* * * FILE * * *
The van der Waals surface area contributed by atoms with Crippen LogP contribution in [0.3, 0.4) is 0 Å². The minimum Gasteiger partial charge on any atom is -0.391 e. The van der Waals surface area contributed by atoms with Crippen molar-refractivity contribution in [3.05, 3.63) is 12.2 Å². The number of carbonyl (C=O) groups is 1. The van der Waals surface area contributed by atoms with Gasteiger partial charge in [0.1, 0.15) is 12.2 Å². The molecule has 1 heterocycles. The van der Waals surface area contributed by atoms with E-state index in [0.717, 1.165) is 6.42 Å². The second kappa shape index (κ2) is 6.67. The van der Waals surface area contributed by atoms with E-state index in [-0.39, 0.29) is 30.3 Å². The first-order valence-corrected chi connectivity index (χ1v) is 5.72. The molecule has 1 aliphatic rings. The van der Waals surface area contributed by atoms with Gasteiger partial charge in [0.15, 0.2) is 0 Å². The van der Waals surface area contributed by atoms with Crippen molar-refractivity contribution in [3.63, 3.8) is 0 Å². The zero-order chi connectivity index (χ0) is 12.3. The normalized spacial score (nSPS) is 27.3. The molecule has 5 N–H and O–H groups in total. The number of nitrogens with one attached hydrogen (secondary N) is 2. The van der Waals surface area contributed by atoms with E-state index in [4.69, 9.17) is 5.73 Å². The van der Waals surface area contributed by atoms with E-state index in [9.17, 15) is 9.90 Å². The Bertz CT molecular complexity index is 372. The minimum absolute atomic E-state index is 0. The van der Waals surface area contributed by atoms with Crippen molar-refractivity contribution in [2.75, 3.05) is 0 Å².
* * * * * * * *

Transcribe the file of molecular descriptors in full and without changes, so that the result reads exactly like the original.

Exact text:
The van der Waals surface area contributed by atoms with Crippen LogP contribution in [0.3, 0.4) is 0 Å². The minimum Gasteiger partial charge on any atom is -0.391 e. The van der Waals surface area contributed by atoms with Crippen molar-refractivity contribution in [3.05, 3.63) is 12.2 Å². The number of carbonyl (C=O) groups is 1. The van der Waals surface area contributed by atoms with Gasteiger partial charge in [0.1, 0.15) is 12.2 Å². The molecule has 1 heterocycles. The van der Waals surface area contributed by atoms with E-state index in [0.717, 1.165) is 6.42 Å². The second kappa shape index (κ2) is 6.67. The van der Waals surface area contributed by atoms with E-state index in [-0.39, 0.29) is 30.3 Å². The first-order valence-corrected chi connectivity index (χ1v) is 5.72. The molecule has 1 aliphatic rings. The van der Waals surface area contributed by atoms with Gasteiger partial charge in [0.15, 0.2) is 0 Å². The van der Waals surface area contributed by atoms with Crippen molar-refractivity contribution in [3.63, 3.8) is 0 Å². The zero-order chi connectivity index (χ0) is 12.3. The normalized spacial score (nSPS) is 27.3. The molecule has 5 N–H and O–H groups in total. The number of nitrogens with one attached hydrogen (secondary N) is 2. The van der Waals surface area contributed by atoms with E-state index in [4.69, 9.17) is 5.73 Å². The van der Waals surface area contributed by atoms with E-state index in [9.17, 15) is 9.90 Å². The Bertz CT molecular complexity index is 372. The minimum absolute atomic E-state index is 0. The van der Waals surface area contributed by atoms with Crippen molar-refractivity contribution in [2.75, 3.05) is 0 Å².